Uprig 2024

Uprig 2024

Providence is in the final push to get ready for the season. We are sanding and painting some of the rails, installing our new Bowsprit, and training our amazing crew. With all of that, excitement is building here in town and amongst the crew. This #TallShipTuesday Lets talk with some of our crew to see what they are looking forward to in April.

Over two days our crew worked tirelessly to get three of our spars back onto our ship. Spars are basically “a pole of wood, metal or lightweight materials such as carbon fibre used in the rigging of a sailing vessel to carry or support its sail. These include yards, booms, and masts, which serve both to deploy sail and resist compressive and bending forces, as well as the bowsprit and spinnaker pole.” On our ship, I often describe them as “the big tree trunks that hold our sails up” because of their size on a traditionally rigged sailing ship.

Our crew decided to bend on our tops’l to our top yard while it was still on the ground. We made sure the rigging was secure while on land. This allowed enough time to get this big tree trunk back up to the top of our mast during the Uprig 2024 volunteer event.

Volunteers and crew alike came out in force for this event. It was all hands on deck. It took every person we had to carry two of our spars, the top yard and cro’jack yard, onto the dock. Luckily Providence was docked at GH pier, so there was lots of room to lay out our spars. We made some final preparations, and started to get our spars back on board.

Once our riggers finished final preparations, we were able to start hauling our top yard up our mast. To do this, we took our Dyneema line and connected it to our windlass. The Dyneema is a line that is “made of high-performance fibers that are 15 times stronger than steel cable,” is woven in 5 strands and is able to lift up our very heavy tree trunk 80 feet in the air where we can secure it in place.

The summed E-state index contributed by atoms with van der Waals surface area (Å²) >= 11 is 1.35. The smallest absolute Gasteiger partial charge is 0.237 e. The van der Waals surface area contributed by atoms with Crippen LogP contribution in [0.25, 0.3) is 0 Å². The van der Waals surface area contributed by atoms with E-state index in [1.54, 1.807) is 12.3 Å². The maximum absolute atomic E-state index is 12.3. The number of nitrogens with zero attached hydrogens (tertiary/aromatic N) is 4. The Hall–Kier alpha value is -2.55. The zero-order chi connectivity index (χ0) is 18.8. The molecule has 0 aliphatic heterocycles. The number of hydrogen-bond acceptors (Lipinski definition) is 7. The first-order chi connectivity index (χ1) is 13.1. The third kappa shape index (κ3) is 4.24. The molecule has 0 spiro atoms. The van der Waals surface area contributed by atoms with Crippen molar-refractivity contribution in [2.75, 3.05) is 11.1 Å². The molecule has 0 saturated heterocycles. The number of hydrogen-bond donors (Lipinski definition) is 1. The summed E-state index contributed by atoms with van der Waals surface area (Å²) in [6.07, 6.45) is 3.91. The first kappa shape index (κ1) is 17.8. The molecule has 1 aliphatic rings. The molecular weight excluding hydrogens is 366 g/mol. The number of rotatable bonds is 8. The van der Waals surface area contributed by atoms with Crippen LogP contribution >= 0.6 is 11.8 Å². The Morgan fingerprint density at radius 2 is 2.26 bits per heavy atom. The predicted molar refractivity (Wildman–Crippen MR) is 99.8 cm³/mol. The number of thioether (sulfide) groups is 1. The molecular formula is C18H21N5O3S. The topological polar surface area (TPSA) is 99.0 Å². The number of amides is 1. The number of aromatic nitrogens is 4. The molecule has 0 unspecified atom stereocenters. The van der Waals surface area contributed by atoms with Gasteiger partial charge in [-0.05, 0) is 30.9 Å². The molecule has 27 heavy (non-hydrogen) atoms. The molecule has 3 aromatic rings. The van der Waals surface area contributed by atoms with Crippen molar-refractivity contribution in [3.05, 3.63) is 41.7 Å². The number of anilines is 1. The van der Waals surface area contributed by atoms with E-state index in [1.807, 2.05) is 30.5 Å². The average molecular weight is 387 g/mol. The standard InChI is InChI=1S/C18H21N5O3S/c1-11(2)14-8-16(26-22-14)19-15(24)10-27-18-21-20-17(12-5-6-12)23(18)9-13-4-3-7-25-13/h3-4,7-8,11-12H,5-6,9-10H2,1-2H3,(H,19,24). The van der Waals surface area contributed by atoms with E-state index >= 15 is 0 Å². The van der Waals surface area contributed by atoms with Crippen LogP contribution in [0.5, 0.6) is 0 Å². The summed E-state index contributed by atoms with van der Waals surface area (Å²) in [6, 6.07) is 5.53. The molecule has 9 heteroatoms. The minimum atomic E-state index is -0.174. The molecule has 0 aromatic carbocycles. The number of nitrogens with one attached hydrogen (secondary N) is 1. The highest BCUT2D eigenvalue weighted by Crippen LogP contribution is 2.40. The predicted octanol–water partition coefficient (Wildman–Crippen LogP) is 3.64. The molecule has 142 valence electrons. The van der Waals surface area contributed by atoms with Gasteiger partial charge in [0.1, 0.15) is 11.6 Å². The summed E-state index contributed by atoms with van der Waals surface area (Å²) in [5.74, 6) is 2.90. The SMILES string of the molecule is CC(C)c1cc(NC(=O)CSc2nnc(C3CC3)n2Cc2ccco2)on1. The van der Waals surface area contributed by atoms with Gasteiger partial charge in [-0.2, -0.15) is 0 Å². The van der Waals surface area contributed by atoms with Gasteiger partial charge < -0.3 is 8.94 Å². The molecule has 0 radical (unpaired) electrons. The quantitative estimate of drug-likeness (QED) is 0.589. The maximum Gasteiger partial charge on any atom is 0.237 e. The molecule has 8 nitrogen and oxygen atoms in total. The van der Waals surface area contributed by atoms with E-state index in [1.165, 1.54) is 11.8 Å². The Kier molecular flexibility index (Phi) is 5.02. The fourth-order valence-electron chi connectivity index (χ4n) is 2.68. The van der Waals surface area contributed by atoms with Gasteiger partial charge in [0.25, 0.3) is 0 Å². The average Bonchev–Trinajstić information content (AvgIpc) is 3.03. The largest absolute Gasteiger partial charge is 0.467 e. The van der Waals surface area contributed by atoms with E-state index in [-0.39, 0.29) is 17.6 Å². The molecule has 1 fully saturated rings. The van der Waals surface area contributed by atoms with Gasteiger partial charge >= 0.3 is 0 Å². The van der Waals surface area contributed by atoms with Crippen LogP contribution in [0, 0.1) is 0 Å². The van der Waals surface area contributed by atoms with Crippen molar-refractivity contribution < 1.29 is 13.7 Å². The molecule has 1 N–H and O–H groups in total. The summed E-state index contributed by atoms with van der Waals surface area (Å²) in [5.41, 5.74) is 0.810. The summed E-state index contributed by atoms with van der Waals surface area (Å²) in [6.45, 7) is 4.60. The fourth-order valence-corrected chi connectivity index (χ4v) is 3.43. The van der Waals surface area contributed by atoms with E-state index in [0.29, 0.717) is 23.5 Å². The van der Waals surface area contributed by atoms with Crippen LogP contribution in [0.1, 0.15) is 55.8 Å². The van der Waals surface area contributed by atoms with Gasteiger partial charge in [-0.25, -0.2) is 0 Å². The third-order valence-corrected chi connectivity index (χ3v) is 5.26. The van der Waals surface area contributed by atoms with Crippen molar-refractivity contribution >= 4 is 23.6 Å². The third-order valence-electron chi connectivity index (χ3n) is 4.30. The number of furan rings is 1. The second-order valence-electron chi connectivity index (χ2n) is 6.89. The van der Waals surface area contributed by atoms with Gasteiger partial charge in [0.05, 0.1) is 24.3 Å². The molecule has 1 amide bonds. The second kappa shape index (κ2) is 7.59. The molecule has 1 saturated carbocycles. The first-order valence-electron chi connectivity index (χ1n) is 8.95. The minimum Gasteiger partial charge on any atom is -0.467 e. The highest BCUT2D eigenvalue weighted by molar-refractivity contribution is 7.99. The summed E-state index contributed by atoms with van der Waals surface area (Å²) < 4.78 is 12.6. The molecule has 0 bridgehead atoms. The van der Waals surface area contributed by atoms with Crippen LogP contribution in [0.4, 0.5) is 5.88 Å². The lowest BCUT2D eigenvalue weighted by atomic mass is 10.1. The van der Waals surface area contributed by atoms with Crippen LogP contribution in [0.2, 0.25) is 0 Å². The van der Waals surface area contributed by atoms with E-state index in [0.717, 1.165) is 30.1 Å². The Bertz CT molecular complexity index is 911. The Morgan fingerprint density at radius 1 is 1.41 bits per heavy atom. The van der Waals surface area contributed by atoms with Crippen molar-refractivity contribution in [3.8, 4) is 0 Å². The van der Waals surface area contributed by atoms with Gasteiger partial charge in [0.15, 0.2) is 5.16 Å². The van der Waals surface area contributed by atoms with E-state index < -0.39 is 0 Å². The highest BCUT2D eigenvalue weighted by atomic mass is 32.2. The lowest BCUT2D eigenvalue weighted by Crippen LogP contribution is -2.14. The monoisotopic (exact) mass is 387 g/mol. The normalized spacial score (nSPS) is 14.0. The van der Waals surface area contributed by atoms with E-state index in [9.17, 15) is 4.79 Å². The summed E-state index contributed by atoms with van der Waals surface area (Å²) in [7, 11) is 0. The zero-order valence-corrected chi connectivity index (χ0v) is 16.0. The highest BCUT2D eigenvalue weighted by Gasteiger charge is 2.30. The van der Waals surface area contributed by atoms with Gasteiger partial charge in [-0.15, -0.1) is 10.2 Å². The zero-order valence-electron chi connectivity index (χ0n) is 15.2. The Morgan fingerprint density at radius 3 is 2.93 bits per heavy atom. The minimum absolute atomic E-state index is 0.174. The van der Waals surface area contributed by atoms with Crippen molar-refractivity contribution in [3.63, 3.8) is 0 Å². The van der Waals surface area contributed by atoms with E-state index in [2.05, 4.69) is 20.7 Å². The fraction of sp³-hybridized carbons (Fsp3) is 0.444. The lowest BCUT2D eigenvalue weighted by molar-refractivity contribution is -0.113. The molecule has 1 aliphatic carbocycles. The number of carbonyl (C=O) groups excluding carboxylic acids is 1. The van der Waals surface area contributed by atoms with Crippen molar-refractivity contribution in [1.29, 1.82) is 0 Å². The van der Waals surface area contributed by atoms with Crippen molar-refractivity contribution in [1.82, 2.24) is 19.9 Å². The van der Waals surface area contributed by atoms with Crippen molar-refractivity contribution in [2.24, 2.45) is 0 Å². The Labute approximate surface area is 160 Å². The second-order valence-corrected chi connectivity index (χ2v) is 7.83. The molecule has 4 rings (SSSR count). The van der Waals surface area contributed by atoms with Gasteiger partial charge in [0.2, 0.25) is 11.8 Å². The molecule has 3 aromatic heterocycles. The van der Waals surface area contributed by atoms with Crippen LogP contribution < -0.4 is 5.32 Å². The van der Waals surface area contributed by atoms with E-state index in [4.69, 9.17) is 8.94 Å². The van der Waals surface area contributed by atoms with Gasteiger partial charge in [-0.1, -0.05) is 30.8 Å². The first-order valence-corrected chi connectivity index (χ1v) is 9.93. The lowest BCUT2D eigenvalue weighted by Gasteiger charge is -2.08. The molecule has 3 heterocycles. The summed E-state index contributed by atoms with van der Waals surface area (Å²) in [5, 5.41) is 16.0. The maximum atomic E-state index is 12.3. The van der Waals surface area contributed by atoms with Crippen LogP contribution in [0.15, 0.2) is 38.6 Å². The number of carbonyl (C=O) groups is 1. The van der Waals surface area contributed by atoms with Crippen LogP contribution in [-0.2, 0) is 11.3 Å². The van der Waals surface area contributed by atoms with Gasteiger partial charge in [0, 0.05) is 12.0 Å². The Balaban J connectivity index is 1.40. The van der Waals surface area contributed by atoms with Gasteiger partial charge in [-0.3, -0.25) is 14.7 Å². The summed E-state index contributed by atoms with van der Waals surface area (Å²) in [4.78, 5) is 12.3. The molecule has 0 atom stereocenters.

Our crew guided the spars aboard the ship. Each and every crew member was important to return our spars to their rightful place Once we finished that, it was time to do the same thing to the cro’jack yard.

Some of the final things we started was rigging our sails up. We hauled our mains’l onboard and secured to the boom. Then we took our gaff, another spar that holds up our mains’l, and attached it to the mast. Luckily the gaff is much smaller and lighter and we had it up in no time. We then secured our lazy jacks. These lines help our mains’l fall right into place when we furl it after a sail.

By the end of two days, our main spars have returned to their rightful place. Now our crew will be working tirelessly to put the finishing touches on the ship. Time to wrap up our rigging, complete our winter maintenance, and get Providence in ship shape. Welcome Aboard, shipmates!

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